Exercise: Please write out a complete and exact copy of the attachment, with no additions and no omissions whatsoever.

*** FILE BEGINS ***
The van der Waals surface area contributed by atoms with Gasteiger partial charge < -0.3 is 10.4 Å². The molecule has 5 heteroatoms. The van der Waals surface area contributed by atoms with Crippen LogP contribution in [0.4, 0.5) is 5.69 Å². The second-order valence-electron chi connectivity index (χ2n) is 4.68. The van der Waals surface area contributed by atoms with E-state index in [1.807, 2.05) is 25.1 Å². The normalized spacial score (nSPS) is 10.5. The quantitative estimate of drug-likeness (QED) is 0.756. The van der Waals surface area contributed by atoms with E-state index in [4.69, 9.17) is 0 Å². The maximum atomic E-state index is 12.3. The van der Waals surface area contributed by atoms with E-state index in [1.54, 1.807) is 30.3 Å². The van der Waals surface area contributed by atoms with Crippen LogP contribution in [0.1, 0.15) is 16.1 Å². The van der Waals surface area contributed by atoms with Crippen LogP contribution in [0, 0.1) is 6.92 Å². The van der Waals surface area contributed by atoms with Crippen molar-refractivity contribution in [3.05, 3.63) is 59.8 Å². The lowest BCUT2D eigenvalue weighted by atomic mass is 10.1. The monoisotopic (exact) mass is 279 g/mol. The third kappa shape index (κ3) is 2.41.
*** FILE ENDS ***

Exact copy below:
The van der Waals surface area contributed by atoms with Gasteiger partial charge < -0.3 is 10.4 Å². The molecule has 5 heteroatoms. The van der Waals surface area contributed by atoms with Crippen LogP contribution in [0.4, 0.5) is 5.69 Å². The second-order valence-electron chi connectivity index (χ2n) is 4.68. The van der Waals surface area contributed by atoms with E-state index in [1.807, 2.05) is 25.1 Å². The normalized spacial score (nSPS) is 10.5. The quantitative estimate of drug-likeness (QED) is 0.756. The van der Waals surface area contributed by atoms with E-state index in [4.69, 9.17) is 0 Å². The maximum atomic E-state index is 12.3. The van der Waals surface area contributed by atoms with E-state index in [1.54, 1.807) is 30.3 Å². The van der Waals surface area contributed by atoms with Crippen LogP contribution in [0.1, 0.15) is 16.1 Å². The van der Waals surface area contributed by atoms with Crippen LogP contribution in [0, 0.1) is 6.92 Å². The van der Waals surface area contributed by atoms with Crippen molar-refractivity contribution in [3.05, 3.63) is 59.8 Å². The lowest BCUT2D eigenvalue weighted by atomic mass is 10.1. The monoisotopic (exact) mass is 279 g/mol. The third kappa shape index (κ3) is 2.41.